Sometimes I love sitting down with a good old shmup like Batsugun; scouring the internet for the best scoring techniques and all the secret tricks they don’t mention on the little arcade cabinet control panel strip, practising day and night until I know where enemies are coming from before they’re even on the screen while squeezing through the tiniest gap in a haze of bullets and eventually basking in the glory of a hard-earned high score with “-ALL CLEAR!-” proudly displayed next to my gleaming initials at the top of the leaderboard.
And if that regard Batsugun’s sure to please even the most seasoned shmupper: There are suicide bullets to avoid, secret point bonuses awarded for destroying (and for not destroying) very specific things at the right moment, hidden cartoon pigs in two colours capable of generating massive score bonuses (and displaying a fun “shocked” animation) if you fly close to them, and minor bullet pattern differences to fret over depending on whether the shot button’s being tapped or held. The game’s often considered to be the birthplace of modern bullet-hell shmups as we know them as well so players can sneak in a little historical game appreciation while they’re at it and I can pretend to be a chronicler of shmups of yore by noticing things in here that I’ve also noticed in DoDonPachi and smugly nodding to myself about it.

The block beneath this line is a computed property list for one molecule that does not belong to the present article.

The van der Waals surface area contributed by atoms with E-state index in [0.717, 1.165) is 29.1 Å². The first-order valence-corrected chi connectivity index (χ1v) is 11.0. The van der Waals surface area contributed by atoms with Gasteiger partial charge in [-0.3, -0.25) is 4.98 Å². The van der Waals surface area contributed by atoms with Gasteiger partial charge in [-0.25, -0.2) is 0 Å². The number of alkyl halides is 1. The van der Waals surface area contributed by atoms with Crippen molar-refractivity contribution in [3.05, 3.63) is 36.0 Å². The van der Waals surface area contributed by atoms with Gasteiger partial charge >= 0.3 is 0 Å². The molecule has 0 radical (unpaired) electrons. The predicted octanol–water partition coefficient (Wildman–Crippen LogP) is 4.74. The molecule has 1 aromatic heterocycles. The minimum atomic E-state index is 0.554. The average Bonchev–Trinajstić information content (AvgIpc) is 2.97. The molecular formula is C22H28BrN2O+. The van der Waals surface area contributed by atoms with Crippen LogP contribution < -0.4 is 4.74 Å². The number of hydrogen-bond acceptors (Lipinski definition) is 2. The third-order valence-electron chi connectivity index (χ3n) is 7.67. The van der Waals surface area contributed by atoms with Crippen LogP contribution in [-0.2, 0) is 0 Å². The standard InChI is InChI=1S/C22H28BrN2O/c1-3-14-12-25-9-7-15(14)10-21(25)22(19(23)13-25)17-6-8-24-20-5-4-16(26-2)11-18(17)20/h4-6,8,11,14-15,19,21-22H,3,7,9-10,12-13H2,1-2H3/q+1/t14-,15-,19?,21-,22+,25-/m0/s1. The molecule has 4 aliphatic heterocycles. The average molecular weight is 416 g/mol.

The thing is… if I’m being honest with myself… that’s not really why I enjoy playing shmups – and even if I did feel a burning need to claw my way up international rankings it’s never going to happen when it feels like my brain’s been replaced with cotton wool and I’ve got roughly ten precious minutes per day to concentrate on such a skill-intensive game anyway. So for times like these I love sitting down with a good old shmup like Batsugun; picking a ship because I like the way its neon-coloured lasers look, enjoying making everything explode, and watching some fabulous scenery scroll by in one direction at high speed.